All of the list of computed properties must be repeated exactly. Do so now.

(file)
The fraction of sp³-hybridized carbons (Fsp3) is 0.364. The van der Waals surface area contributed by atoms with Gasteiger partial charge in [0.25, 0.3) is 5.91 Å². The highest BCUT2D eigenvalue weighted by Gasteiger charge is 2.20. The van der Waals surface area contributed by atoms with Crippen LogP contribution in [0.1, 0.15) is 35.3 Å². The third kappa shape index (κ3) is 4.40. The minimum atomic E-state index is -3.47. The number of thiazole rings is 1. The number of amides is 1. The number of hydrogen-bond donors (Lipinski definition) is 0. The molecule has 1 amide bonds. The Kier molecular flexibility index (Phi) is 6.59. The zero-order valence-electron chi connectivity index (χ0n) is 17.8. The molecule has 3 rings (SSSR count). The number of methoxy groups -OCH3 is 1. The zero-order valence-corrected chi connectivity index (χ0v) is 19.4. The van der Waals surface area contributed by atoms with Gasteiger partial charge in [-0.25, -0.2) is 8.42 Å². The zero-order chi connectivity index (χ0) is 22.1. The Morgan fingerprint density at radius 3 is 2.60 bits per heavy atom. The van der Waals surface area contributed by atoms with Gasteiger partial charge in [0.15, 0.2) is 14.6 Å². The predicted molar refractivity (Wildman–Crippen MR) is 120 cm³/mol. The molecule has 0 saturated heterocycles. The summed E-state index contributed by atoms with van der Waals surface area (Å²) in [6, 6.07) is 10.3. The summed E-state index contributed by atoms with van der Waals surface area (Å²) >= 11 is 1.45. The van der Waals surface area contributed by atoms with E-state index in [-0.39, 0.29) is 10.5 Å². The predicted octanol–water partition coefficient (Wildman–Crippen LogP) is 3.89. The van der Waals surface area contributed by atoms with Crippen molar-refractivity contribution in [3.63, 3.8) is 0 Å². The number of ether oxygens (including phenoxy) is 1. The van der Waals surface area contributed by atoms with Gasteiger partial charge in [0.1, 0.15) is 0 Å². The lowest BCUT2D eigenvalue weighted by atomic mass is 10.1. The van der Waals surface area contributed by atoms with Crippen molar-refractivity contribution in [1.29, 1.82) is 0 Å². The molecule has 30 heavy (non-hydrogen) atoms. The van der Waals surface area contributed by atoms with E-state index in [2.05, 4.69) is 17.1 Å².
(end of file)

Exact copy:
The fraction of sp³-hybridized carbons (Fsp3) is 0.364. The van der Waals surface area contributed by atoms with Gasteiger partial charge in [0.25, 0.3) is 5.91 Å². The highest BCUT2D eigenvalue weighted by Gasteiger charge is 2.20. The van der Waals surface area contributed by atoms with Crippen LogP contribution in [0.1, 0.15) is 35.3 Å². The third kappa shape index (κ3) is 4.40. The minimum atomic E-state index is -3.47. The number of thiazole rings is 1. The number of amides is 1. The number of hydrogen-bond donors (Lipinski definition) is 0. The molecule has 1 amide bonds. The Kier molecular flexibility index (Phi) is 6.59. The zero-order valence-electron chi connectivity index (χ0n) is 17.8. The molecule has 3 rings (SSSR count). The number of methoxy groups -OCH3 is 1. The zero-order valence-corrected chi connectivity index (χ0v) is 19.4. The van der Waals surface area contributed by atoms with Gasteiger partial charge in [-0.25, -0.2) is 8.42 Å². The zero-order chi connectivity index (χ0) is 22.1. The Morgan fingerprint density at radius 3 is 2.60 bits per heavy atom. The van der Waals surface area contributed by atoms with Gasteiger partial charge in [0.15, 0.2) is 14.6 Å². The predicted molar refractivity (Wildman–Crippen MR) is 120 cm³/mol. The molecule has 0 saturated heterocycles. The summed E-state index contributed by atoms with van der Waals surface area (Å²) in [6, 6.07) is 10.3. The summed E-state index contributed by atoms with van der Waals surface area (Å²) >= 11 is 1.45. The van der Waals surface area contributed by atoms with E-state index in [-0.39, 0.29) is 10.5 Å². The predicted octanol–water partition coefficient (Wildman–Crippen LogP) is 3.89. The van der Waals surface area contributed by atoms with Crippen molar-refractivity contribution in [3.63, 3.8) is 0 Å². The number of ether oxygens (including phenoxy) is 1. The van der Waals surface area contributed by atoms with Gasteiger partial charge in [0.1, 0.15) is 0 Å². The lowest BCUT2D eigenvalue weighted by atomic mass is 10.1. The van der Waals surface area contributed by atoms with Crippen molar-refractivity contribution in [1.29, 1.82) is 0 Å². The molecule has 30 heavy (non-hydrogen) atoms. The van der Waals surface area contributed by atoms with E-state index in [2.05, 4.69) is 17.1 Å².